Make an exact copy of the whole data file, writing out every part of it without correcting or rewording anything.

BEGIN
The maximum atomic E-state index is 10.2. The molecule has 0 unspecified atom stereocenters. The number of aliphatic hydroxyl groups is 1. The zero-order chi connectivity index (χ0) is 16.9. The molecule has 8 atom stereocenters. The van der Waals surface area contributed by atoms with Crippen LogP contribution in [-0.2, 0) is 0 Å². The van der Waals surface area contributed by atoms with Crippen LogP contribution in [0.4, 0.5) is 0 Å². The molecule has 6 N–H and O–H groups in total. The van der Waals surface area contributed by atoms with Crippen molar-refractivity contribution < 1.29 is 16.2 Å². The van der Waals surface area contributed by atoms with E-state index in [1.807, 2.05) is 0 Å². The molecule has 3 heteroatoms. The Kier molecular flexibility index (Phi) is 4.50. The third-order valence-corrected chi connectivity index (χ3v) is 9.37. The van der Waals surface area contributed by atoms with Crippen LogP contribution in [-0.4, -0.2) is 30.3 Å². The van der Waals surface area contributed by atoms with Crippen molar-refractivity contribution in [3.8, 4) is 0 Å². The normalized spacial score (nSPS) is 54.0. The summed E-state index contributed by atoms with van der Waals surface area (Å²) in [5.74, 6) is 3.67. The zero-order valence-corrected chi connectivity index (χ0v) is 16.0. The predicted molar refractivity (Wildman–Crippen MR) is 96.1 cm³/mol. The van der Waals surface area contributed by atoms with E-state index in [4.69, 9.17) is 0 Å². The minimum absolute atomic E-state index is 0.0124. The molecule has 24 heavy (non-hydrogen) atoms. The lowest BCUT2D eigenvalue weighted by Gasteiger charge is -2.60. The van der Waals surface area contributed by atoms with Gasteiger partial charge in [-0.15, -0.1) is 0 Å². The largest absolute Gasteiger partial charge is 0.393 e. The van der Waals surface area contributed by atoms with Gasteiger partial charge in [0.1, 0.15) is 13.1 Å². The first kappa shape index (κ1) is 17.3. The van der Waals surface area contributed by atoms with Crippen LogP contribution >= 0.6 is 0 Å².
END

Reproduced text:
The maximum atomic E-state index is 10.2. The molecule has 0 unspecified atom stereocenters. The number of aliphatic hydroxyl groups is 1. The zero-order chi connectivity index (χ0) is 16.9. The molecule has 8 atom stereocenters. The van der Waals surface area contributed by atoms with Crippen LogP contribution in [-0.2, 0) is 0 Å². The van der Waals surface area contributed by atoms with Crippen LogP contribution in [0.4, 0.5) is 0 Å². The molecule has 6 N–H and O–H groups in total. The van der Waals surface area contributed by atoms with Crippen molar-refractivity contribution < 1.29 is 16.2 Å². The van der Waals surface area contributed by atoms with E-state index in [1.807, 2.05) is 0 Å². The molecule has 3 heteroatoms. The Kier molecular flexibility index (Phi) is 4.50. The third-order valence-corrected chi connectivity index (χ3v) is 9.37. The van der Waals surface area contributed by atoms with Crippen LogP contribution in [-0.4, -0.2) is 30.3 Å². The van der Waals surface area contributed by atoms with Crippen molar-refractivity contribution in [3.8, 4) is 0 Å². The normalized spacial score (nSPS) is 54.0. The summed E-state index contributed by atoms with van der Waals surface area (Å²) in [5.74, 6) is 3.67. The zero-order valence-corrected chi connectivity index (χ0v) is 16.0. The predicted molar refractivity (Wildman–Crippen MR) is 96.1 cm³/mol. The van der Waals surface area contributed by atoms with E-state index in [4.69, 9.17) is 0 Å². The minimum absolute atomic E-state index is 0.0124. The molecule has 24 heavy (non-hydrogen) atoms. The lowest BCUT2D eigenvalue weighted by Gasteiger charge is -2.60. The van der Waals surface area contributed by atoms with Gasteiger partial charge in [-0.15, -0.1) is 0 Å². The largest absolute Gasteiger partial charge is 0.393 e. The van der Waals surface area contributed by atoms with Gasteiger partial charge in [0.1, 0.15) is 13.1 Å². The first kappa shape index (κ1) is 17.3. The van der Waals surface area contributed by atoms with Crippen LogP contribution >= 0.6 is 0 Å².